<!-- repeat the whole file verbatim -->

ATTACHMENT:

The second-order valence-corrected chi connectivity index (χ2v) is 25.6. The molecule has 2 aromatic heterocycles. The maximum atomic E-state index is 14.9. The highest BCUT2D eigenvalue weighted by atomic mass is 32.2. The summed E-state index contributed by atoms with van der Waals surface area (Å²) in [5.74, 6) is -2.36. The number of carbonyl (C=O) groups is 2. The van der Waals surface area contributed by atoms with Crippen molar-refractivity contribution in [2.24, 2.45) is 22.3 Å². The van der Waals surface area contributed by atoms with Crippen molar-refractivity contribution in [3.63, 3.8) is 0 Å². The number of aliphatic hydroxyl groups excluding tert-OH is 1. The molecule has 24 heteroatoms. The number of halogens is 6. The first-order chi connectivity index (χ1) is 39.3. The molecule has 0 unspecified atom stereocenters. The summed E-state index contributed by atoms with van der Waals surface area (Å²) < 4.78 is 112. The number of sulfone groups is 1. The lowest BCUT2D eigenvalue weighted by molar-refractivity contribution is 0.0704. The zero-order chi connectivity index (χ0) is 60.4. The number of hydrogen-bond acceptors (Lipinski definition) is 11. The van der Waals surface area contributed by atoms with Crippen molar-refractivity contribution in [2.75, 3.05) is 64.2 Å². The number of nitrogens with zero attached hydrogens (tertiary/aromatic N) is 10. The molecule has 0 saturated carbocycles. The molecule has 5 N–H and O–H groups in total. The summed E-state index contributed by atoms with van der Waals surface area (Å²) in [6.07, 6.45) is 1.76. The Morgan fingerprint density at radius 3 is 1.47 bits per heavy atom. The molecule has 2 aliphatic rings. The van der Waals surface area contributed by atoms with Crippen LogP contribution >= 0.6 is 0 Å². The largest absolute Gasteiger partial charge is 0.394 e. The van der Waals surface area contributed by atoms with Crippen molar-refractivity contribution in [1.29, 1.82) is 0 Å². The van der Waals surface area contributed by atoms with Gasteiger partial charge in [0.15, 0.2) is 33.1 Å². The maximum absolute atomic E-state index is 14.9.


The second-order valence-corrected chi connectivity index (χ2v) is 25.6. The molecule has 2 aromatic heterocycles. The maximum atomic E-state index is 14.9. The highest BCUT2D eigenvalue weighted by atomic mass is 32.2. The summed E-state index contributed by atoms with van der Waals surface area (Å²) in [5.74, 6) is -2.36. The number of carbonyl (C=O) groups is 2. The van der Waals surface area contributed by atoms with Crippen molar-refractivity contribution in [2.24, 2.45) is 22.3 Å². The van der Waals surface area contributed by atoms with Crippen molar-refractivity contribution in [3.63, 3.8) is 0 Å². The number of aliphatic hydroxyl groups excluding tert-OH is 1. The molecule has 24 heteroatoms. The number of halogens is 6. The first-order chi connectivity index (χ1) is 39.3. The molecule has 0 unspecified atom stereocenters. The summed E-state index contributed by atoms with van der Waals surface area (Å²) < 4.78 is 112. The number of sulfone groups is 1. The lowest BCUT2D eigenvalue weighted by molar-refractivity contribution is 0.0704. The zero-order chi connectivity index (χ0) is 60.4. The number of hydrogen-bond acceptors (Lipinski definition) is 11. The van der Waals surface area contributed by atoms with Crippen molar-refractivity contribution in [2.75, 3.05) is 64.2 Å². The number of nitrogens with zero attached hydrogens (tertiary/aromatic N) is 10. The molecule has 0 saturated carbocycles. The molecule has 5 N–H and O–H groups in total. The summed E-state index contributed by atoms with van der Waals surface area (Å²) in [6.07, 6.45) is 1.76. The Morgan fingerprint density at radius 3 is 1.47 bits per heavy atom. The molecule has 2 aliphatic rings. The van der Waals surface area contributed by atoms with Crippen LogP contribution >= 0.6 is 0 Å². The largest absolute Gasteiger partial charge is 0.394 e. The van der Waals surface area contributed by atoms with Crippen molar-refractivity contribution in [1.29, 1.82) is 0 Å². The van der Waals surface area contributed by atoms with Gasteiger partial charge in [0.15, 0.2) is 33.1 Å². The maximum absolute atomic E-state index is 14.9.